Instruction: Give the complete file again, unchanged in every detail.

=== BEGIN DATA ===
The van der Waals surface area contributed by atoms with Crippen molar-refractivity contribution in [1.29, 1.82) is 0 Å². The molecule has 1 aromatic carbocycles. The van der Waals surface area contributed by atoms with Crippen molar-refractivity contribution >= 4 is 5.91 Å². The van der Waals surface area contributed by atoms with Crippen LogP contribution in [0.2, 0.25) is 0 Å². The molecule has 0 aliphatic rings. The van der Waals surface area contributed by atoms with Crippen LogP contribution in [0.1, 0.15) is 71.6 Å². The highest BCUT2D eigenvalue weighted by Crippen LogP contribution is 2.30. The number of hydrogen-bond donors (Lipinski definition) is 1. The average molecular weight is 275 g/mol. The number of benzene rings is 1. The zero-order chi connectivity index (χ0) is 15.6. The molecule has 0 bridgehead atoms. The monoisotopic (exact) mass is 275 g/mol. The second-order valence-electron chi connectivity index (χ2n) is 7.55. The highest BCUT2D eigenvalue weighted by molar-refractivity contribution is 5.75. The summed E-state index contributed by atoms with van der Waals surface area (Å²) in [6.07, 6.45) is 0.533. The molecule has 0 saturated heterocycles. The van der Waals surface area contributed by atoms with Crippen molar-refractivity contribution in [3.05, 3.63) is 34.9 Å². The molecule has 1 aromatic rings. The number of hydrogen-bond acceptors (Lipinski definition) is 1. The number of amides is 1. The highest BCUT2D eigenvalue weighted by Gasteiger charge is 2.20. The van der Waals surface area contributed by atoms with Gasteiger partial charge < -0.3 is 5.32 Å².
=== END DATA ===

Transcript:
The van der Waals surface area contributed by atoms with Crippen molar-refractivity contribution in [1.29, 1.82) is 0 Å². The molecule has 1 aromatic carbocycles. The van der Waals surface area contributed by atoms with Crippen molar-refractivity contribution >= 4 is 5.91 Å². The van der Waals surface area contributed by atoms with Crippen LogP contribution in [0.2, 0.25) is 0 Å². The molecule has 0 aliphatic rings. The van der Waals surface area contributed by atoms with Crippen LogP contribution in [0.1, 0.15) is 71.6 Å². The highest BCUT2D eigenvalue weighted by Crippen LogP contribution is 2.30. The number of hydrogen-bond donors (Lipinski definition) is 1. The average molecular weight is 275 g/mol. The number of benzene rings is 1. The zero-order chi connectivity index (χ0) is 15.6. The molecule has 0 bridgehead atoms. The monoisotopic (exact) mass is 275 g/mol. The second-order valence-electron chi connectivity index (χ2n) is 7.55. The highest BCUT2D eigenvalue weighted by molar-refractivity contribution is 5.75. The summed E-state index contributed by atoms with van der Waals surface area (Å²) in [6.07, 6.45) is 0.533. The molecule has 0 saturated heterocycles. The van der Waals surface area contributed by atoms with Crippen molar-refractivity contribution in [3.05, 3.63) is 34.9 Å². The molecule has 1 aromatic rings. The number of hydrogen-bond acceptors (Lipinski definition) is 1. The number of amides is 1. The highest BCUT2D eigenvalue weighted by Gasteiger charge is 2.20. The van der Waals surface area contributed by atoms with Gasteiger partial charge < -0.3 is 5.32 Å².